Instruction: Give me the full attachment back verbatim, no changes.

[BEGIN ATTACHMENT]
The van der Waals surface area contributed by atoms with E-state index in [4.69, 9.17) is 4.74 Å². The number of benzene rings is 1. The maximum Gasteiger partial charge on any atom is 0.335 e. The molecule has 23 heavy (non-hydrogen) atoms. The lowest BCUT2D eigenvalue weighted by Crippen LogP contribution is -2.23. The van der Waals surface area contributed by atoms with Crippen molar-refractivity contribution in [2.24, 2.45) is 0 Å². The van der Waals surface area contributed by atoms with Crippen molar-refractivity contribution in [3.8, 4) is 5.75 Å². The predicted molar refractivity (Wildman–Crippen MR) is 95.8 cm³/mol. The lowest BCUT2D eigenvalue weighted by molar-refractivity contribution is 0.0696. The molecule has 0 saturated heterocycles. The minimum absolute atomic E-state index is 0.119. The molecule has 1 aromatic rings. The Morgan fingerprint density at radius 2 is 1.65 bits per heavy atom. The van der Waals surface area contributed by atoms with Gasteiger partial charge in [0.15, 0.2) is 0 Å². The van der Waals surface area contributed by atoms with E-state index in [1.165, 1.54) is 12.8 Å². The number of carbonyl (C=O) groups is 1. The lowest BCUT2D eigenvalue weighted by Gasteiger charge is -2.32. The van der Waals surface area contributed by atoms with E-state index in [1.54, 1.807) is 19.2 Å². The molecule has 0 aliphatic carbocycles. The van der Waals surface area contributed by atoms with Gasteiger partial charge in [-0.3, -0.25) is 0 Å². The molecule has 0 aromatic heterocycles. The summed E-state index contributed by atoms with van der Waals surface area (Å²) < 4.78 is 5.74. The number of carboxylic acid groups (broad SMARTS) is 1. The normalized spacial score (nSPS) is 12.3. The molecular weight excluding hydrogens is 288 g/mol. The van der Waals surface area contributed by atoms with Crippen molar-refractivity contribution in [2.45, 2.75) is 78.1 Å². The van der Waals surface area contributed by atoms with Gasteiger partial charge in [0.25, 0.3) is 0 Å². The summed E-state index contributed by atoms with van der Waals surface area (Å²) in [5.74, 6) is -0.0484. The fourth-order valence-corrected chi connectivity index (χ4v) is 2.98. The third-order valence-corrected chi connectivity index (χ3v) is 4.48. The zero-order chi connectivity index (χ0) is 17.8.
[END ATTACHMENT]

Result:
The van der Waals surface area contributed by atoms with E-state index in [4.69, 9.17) is 4.74 Å². The number of benzene rings is 1. The maximum Gasteiger partial charge on any atom is 0.335 e. The molecule has 23 heavy (non-hydrogen) atoms. The lowest BCUT2D eigenvalue weighted by Crippen LogP contribution is -2.23. The van der Waals surface area contributed by atoms with Crippen molar-refractivity contribution in [2.24, 2.45) is 0 Å². The van der Waals surface area contributed by atoms with Crippen molar-refractivity contribution in [3.8, 4) is 5.75 Å². The predicted molar refractivity (Wildman–Crippen MR) is 95.8 cm³/mol. The lowest BCUT2D eigenvalue weighted by molar-refractivity contribution is 0.0696. The molecule has 0 saturated heterocycles. The minimum absolute atomic E-state index is 0.119. The molecule has 1 aromatic rings. The Morgan fingerprint density at radius 2 is 1.65 bits per heavy atom. The van der Waals surface area contributed by atoms with Gasteiger partial charge in [0.15, 0.2) is 0 Å². The van der Waals surface area contributed by atoms with E-state index in [1.165, 1.54) is 12.8 Å². The number of carbonyl (C=O) groups is 1. The lowest BCUT2D eigenvalue weighted by Gasteiger charge is -2.32. The van der Waals surface area contributed by atoms with E-state index in [1.54, 1.807) is 19.2 Å². The molecule has 0 aliphatic carbocycles. The van der Waals surface area contributed by atoms with Gasteiger partial charge in [-0.3, -0.25) is 0 Å². The molecule has 0 aromatic heterocycles. The summed E-state index contributed by atoms with van der Waals surface area (Å²) < 4.78 is 5.74. The number of carboxylic acid groups (broad SMARTS) is 1. The normalized spacial score (nSPS) is 12.3. The molecular weight excluding hydrogens is 288 g/mol. The van der Waals surface area contributed by atoms with Crippen molar-refractivity contribution in [2.45, 2.75) is 78.1 Å². The van der Waals surface area contributed by atoms with Gasteiger partial charge in [0.25, 0.3) is 0 Å². The summed E-state index contributed by atoms with van der Waals surface area (Å²) in [5.74, 6) is -0.0484. The fourth-order valence-corrected chi connectivity index (χ4v) is 2.98. The third-order valence-corrected chi connectivity index (χ3v) is 4.48. The zero-order chi connectivity index (χ0) is 17.8.